16. 16. DESIGN FOR DASEIN @thomas_wendt designfordasein.com Interaction14 Redux// @jazzpazz Thomas said “We’re constantly dancing around problems and solutions.” Phenomenology helps us understand that we should explore both at the same time. Check out the video and slides, it’s really fascinating.
  17. 17. THE COMPUTER AS EXTENDED PHENOTYPE Steven Pemberton Interaction14 Redux// @jazzpazz From Philosophy to Biology. From Phenomenology to Phenotype, … hey I’m just trying to find an elegant segue. This talk was fascinating and very entertaining. I’m really just going to summarise the main idea but I encourage you to check out the video of the talk. It’s quite mind blowing. Steven Pemberton talked about the Computer as Extended Phenotype.
  18. 18. Interaction14 Redux// @jazzpazz BACKTRACKING Steven started by talking about how evolution is similar to the concept of backtracking in programming, where the programme explores every possible route until it finds the solution.
  19. 19. Interaction14 Redux// @jazzpazz EVOLUTION Source: wtfevolution.tumblr.com This explains in evolution why sex is more successful than mutation, how the environment impacts on the development of species and that death without offspring is evolution’s backtracking. Steven described the accretion of successful genes as a form of learning, genetic memory so to speak, Similar to the ‘route’ in backtracking and he mentioned some examples such as the reasons why we like sugar and fat so much, why sex is fun etc.
  20. 20. Interaction14 Redux// @jazzpazz LURVE FLICKERING LIGHT True memory was another major development in evolution and allowed learning behaviours: you no longer needed genetic memory to survive, you could use recent outcomes to decide how to act. This is why we naturally seem to like some things and dislike others. It helps us with survival. People like flickering light for example, because it reminds them of fire (unlike animals who avoid fire), humans learnt that flickering light helps us to survive. We like sitting around the campfire or the fireplace in our living rooms.
  21. 21. Interaction14 Redux// @jazzpazz LURVE FLICKERING LIGHT And what else flickers and makes us feel warm and fussy? So this might explain why we like holding glowing rectangles in our faces. It makes us feel safe.
  22. 22. HUMAN PHENOTYPE Visible manifestations of genes (as affected by environment) • Hair colour • Strength • Aggression • Bird nests, beaver dams, spider webs • ... Interaction14 Redux// @jazzpazz So the phenotype describes all these visible manifestations of genes, hair colour, etc. Now, since humans developed language, it allowed them to create memories that last *longer* than a lifetime. We can now pass on evolutionary advantages through more than just our genes.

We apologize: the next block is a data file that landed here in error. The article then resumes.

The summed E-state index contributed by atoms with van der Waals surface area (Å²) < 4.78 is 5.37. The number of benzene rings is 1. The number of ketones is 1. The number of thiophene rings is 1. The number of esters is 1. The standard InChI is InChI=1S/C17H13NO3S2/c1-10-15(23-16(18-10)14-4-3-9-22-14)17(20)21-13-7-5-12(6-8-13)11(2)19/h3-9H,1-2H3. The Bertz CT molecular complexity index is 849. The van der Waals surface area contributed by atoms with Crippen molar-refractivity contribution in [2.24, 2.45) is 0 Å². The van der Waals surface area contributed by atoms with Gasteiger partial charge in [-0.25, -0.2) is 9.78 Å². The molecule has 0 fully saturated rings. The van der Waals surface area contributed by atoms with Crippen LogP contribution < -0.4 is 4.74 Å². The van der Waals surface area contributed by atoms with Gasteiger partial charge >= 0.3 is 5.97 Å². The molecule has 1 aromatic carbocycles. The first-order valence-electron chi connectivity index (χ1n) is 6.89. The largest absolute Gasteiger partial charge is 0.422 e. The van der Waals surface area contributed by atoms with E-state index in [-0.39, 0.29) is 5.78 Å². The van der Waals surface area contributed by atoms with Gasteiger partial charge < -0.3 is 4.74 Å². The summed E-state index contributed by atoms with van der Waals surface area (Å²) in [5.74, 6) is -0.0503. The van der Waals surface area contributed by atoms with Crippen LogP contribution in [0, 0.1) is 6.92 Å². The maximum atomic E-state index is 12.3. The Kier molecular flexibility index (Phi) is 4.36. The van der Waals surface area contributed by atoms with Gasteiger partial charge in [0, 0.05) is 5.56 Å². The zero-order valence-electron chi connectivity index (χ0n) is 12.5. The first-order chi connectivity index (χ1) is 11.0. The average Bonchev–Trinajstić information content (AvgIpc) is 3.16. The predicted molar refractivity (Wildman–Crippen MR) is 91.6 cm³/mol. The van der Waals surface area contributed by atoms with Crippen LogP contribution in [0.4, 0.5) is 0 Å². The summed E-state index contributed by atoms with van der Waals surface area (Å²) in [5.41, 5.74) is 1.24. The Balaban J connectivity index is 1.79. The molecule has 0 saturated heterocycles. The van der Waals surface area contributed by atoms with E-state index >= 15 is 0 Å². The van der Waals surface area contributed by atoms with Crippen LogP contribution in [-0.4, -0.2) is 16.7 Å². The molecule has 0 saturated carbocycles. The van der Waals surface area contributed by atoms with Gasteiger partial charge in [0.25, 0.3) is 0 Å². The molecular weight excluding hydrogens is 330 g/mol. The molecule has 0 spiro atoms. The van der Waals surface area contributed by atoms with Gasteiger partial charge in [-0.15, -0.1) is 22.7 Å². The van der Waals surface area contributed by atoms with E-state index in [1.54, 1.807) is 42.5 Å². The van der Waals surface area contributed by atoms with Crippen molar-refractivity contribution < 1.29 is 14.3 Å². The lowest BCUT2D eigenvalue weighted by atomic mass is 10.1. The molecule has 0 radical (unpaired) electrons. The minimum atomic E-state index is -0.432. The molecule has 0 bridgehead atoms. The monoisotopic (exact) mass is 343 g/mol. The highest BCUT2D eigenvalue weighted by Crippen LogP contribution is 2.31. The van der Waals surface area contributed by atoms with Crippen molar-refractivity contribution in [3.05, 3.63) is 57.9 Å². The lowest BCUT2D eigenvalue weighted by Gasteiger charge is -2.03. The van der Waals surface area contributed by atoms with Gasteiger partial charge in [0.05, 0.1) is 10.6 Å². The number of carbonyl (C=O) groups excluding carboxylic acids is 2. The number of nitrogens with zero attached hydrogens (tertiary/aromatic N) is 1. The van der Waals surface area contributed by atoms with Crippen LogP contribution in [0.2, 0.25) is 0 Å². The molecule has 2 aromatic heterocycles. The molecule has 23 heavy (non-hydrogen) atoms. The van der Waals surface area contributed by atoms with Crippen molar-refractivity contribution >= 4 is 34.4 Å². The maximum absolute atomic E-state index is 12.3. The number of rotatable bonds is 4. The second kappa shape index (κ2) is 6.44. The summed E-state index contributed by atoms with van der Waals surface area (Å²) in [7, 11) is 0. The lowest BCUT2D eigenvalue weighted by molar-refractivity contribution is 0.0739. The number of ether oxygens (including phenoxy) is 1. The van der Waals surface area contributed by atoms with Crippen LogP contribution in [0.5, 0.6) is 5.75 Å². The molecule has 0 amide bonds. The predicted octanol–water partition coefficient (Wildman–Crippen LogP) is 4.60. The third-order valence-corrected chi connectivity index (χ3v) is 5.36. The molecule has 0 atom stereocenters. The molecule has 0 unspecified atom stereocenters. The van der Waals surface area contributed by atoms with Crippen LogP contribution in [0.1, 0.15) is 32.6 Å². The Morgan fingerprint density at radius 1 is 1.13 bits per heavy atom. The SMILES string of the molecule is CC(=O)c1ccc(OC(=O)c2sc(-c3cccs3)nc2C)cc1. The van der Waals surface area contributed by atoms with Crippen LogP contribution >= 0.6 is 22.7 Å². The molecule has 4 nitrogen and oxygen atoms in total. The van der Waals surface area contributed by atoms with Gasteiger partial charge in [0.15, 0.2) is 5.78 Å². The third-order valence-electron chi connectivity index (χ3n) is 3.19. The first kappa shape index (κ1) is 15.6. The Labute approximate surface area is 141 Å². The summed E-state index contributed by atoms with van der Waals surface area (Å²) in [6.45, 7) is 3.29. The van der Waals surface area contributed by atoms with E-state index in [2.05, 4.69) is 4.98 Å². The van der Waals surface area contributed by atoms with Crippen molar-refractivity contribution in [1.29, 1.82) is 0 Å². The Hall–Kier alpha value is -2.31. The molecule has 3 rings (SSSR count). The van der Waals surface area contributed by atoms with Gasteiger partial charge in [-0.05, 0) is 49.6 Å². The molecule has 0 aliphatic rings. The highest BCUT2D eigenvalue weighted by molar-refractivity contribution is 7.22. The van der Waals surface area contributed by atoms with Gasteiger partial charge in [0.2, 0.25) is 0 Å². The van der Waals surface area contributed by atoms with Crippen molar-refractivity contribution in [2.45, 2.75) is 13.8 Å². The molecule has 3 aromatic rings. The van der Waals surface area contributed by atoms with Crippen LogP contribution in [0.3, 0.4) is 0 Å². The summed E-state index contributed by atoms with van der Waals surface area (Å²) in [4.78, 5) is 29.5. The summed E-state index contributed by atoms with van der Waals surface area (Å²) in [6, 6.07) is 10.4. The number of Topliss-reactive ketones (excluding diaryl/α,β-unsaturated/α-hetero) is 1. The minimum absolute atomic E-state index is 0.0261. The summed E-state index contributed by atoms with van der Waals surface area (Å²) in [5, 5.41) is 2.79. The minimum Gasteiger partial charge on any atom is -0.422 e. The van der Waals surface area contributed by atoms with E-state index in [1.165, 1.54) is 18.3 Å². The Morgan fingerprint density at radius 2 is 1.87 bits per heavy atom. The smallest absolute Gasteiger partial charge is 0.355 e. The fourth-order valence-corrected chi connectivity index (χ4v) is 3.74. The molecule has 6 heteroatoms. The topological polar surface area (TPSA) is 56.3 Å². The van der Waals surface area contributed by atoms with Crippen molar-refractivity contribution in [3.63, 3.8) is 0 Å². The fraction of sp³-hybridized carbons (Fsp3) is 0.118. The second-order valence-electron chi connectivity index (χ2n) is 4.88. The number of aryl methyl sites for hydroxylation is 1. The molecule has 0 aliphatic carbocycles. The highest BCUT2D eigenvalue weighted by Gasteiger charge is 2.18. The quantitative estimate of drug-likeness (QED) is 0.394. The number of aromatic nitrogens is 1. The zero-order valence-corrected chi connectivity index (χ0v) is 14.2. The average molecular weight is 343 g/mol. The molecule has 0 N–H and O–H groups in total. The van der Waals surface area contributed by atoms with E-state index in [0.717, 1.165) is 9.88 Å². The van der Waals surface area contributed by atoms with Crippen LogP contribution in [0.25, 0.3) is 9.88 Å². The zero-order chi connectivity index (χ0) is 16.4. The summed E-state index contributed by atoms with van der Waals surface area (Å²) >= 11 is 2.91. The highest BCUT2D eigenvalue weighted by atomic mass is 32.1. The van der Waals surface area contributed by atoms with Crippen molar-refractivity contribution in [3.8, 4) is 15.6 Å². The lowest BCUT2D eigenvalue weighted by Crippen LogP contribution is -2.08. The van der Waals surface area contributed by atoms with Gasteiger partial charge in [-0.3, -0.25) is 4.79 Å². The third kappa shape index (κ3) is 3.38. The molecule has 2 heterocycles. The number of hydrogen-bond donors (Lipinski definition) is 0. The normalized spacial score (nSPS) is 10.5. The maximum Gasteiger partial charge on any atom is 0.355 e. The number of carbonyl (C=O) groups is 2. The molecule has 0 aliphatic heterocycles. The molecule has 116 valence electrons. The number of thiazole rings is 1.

23. 23. Interaction14 Redux// @jazzpazz MEMES This is the concept of memes, like genes, but memories that we’re passing on. So having ideas is now as important as having babies. He said a conference like this is in effect like having an orgy. Lovely thought.
  24. 24. “ The computer is being used in so many ways to extend our abilities, I can see no other possibility than to regard it as part of our extended phenotype. EXTENDED HUMAN PHENOTYPE Abilities Repair Interaction14 Redux// @jazzpazz This he describes as the “Extended Phenotype”. Technology for example is a manifestation of these memes, it helps our survival quite significantly. For this reason the computer is to be regarded as part of our extended phenotype. And this technology is developing exponentially. We’re all familiar with Moore’s Law (computing power doubles every 18 months). But to demonstrate the true effects of Moore’s Law, he showed this thought experiment.
  25. 25. Interaction14 Redux// @jazzpazz MOORE’S LAW You take a piece of paper, divide it in two, and write this year's date in one half. Now divide the other half in two vertically, and write the date 18 months ago in one half. Now divide the remaining space in half, and write the date 18 months earlier (or in other words 3 years ago) in one half. Repeat until the date of your first computer. What this shows is your current computer is more powerful than all other computers you have had *put together*.
  26. 26. PARADIGM SHIFTS Interaction14 Redux// @jazzpazz And like this, the rate of technological change has been increasing exponentially over hundreds of thousands of years. Particularly successful memes have caused paradigm shifts in human society, fueling the next generation of memes. Some believe we're on the path to reaching the Singularity, where machines become indistinguishable from humans.
  27. 27. SINGULARITY Seven new paradigms before breakfast. Interaction14 Redux// @jazzpazz Steven concludes that possibly within our lifetimes, we will be confronted with a very interesting time, when we may have to contend with seven new paradigms before breakfast every day. All because of the development of language, and therefore memes that make us so much more flexible in our ability to survive. I leave you with this.
  28. 28. THANKS Steven Pemberton @stevenpemberton http://us2.co/phenotype Interaction14 Redux// @jazzpazz Check out his slides at the link above. These were my two of my favourite talks at Interaction14. I look forward to the discussion afterwards.